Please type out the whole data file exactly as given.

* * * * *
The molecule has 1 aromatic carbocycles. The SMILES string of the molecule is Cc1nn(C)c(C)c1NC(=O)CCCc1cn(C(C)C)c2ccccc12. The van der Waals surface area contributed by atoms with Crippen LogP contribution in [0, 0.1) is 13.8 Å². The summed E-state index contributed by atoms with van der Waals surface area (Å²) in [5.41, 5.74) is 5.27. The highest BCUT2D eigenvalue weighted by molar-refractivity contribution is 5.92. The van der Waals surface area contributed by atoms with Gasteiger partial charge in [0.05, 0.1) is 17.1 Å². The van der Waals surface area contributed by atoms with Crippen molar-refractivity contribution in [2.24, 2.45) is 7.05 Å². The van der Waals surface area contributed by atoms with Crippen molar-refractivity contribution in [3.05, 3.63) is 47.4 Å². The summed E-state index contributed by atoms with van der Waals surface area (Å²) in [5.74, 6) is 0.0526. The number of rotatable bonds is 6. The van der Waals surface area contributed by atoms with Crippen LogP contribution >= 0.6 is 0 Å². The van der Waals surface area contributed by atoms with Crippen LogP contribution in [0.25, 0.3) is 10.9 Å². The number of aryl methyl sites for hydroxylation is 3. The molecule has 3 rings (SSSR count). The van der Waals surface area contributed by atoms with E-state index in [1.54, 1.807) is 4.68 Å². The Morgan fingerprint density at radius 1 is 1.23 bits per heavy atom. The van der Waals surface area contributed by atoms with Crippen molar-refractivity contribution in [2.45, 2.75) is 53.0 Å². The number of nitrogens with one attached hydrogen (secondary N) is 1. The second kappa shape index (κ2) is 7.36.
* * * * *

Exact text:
The molecule has 1 aromatic carbocycles. The SMILES string of the molecule is Cc1nn(C)c(C)c1NC(=O)CCCc1cn(C(C)C)c2ccccc12. The van der Waals surface area contributed by atoms with Crippen LogP contribution in [0, 0.1) is 13.8 Å². The summed E-state index contributed by atoms with van der Waals surface area (Å²) in [5.41, 5.74) is 5.27. The highest BCUT2D eigenvalue weighted by molar-refractivity contribution is 5.92. The van der Waals surface area contributed by atoms with Gasteiger partial charge in [0.05, 0.1) is 17.1 Å². The van der Waals surface area contributed by atoms with Crippen molar-refractivity contribution in [2.24, 2.45) is 7.05 Å². The van der Waals surface area contributed by atoms with Crippen molar-refractivity contribution in [3.05, 3.63) is 47.4 Å². The summed E-state index contributed by atoms with van der Waals surface area (Å²) in [5.74, 6) is 0.0526. The number of rotatable bonds is 6. The van der Waals surface area contributed by atoms with Crippen LogP contribution >= 0.6 is 0 Å². The van der Waals surface area contributed by atoms with Crippen LogP contribution in [0.25, 0.3) is 10.9 Å². The number of aryl methyl sites for hydroxylation is 3. The molecule has 3 rings (SSSR count). The van der Waals surface area contributed by atoms with E-state index in [1.54, 1.807) is 4.68 Å². The Morgan fingerprint density at radius 1 is 1.23 bits per heavy atom. The van der Waals surface area contributed by atoms with Crippen molar-refractivity contribution in [2.45, 2.75) is 53.0 Å². The number of nitrogens with one attached hydrogen (secondary N) is 1. The second kappa shape index (κ2) is 7.36.